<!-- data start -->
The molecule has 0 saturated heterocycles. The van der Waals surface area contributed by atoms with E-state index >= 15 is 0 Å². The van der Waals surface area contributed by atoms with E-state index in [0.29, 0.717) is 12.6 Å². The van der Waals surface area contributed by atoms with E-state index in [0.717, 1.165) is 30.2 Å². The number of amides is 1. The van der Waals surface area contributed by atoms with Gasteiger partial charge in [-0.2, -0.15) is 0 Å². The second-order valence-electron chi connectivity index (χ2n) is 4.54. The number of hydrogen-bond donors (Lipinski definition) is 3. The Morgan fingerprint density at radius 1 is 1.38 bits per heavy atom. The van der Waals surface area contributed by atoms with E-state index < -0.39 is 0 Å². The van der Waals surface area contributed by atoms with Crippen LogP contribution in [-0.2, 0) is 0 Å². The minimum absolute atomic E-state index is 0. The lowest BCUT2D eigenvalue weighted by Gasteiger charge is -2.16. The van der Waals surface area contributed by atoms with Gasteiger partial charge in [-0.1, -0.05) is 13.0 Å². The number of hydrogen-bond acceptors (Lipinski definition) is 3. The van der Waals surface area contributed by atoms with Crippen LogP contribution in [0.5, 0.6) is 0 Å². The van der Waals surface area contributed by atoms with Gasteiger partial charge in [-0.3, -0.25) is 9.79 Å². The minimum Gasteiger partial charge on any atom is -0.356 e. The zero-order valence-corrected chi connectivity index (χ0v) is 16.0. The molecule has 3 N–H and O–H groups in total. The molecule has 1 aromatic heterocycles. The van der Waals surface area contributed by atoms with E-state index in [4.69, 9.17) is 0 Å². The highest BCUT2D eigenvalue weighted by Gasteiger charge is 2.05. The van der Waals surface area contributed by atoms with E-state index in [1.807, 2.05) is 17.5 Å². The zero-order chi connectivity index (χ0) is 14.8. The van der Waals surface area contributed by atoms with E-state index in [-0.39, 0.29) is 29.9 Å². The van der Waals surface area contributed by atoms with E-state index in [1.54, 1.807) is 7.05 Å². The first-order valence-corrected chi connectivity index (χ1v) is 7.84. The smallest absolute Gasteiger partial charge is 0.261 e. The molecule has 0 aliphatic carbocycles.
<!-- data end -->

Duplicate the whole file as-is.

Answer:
The molecule has 0 saturated heterocycles. The van der Waals surface area contributed by atoms with E-state index >= 15 is 0 Å². The van der Waals surface area contributed by atoms with E-state index in [0.29, 0.717) is 12.6 Å². The van der Waals surface area contributed by atoms with E-state index in [0.717, 1.165) is 30.2 Å². The number of amides is 1. The van der Waals surface area contributed by atoms with Gasteiger partial charge in [-0.2, -0.15) is 0 Å². The second-order valence-electron chi connectivity index (χ2n) is 4.54. The number of hydrogen-bond donors (Lipinski definition) is 3. The Morgan fingerprint density at radius 1 is 1.38 bits per heavy atom. The van der Waals surface area contributed by atoms with E-state index < -0.39 is 0 Å². The van der Waals surface area contributed by atoms with Crippen LogP contribution in [-0.2, 0) is 0 Å². The minimum absolute atomic E-state index is 0. The lowest BCUT2D eigenvalue weighted by Gasteiger charge is -2.16. The van der Waals surface area contributed by atoms with Gasteiger partial charge in [-0.1, -0.05) is 13.0 Å². The number of hydrogen-bond acceptors (Lipinski definition) is 3. The van der Waals surface area contributed by atoms with Crippen LogP contribution in [0.5, 0.6) is 0 Å². The van der Waals surface area contributed by atoms with Gasteiger partial charge in [-0.3, -0.25) is 9.79 Å². The minimum Gasteiger partial charge on any atom is -0.356 e. The zero-order valence-corrected chi connectivity index (χ0v) is 16.0. The molecule has 3 N–H and O–H groups in total. The molecule has 1 aromatic heterocycles. The van der Waals surface area contributed by atoms with E-state index in [4.69, 9.17) is 0 Å². The highest BCUT2D eigenvalue weighted by Gasteiger charge is 2.05. The van der Waals surface area contributed by atoms with E-state index in [1.807, 2.05) is 17.5 Å². The zero-order chi connectivity index (χ0) is 14.8. The van der Waals surface area contributed by atoms with E-state index in [-0.39, 0.29) is 29.9 Å². The van der Waals surface area contributed by atoms with E-state index in [1.54, 1.807) is 7.05 Å². The first-order valence-corrected chi connectivity index (χ1v) is 7.84. The smallest absolute Gasteiger partial charge is 0.261 e. The molecule has 0 aliphatic carbocycles.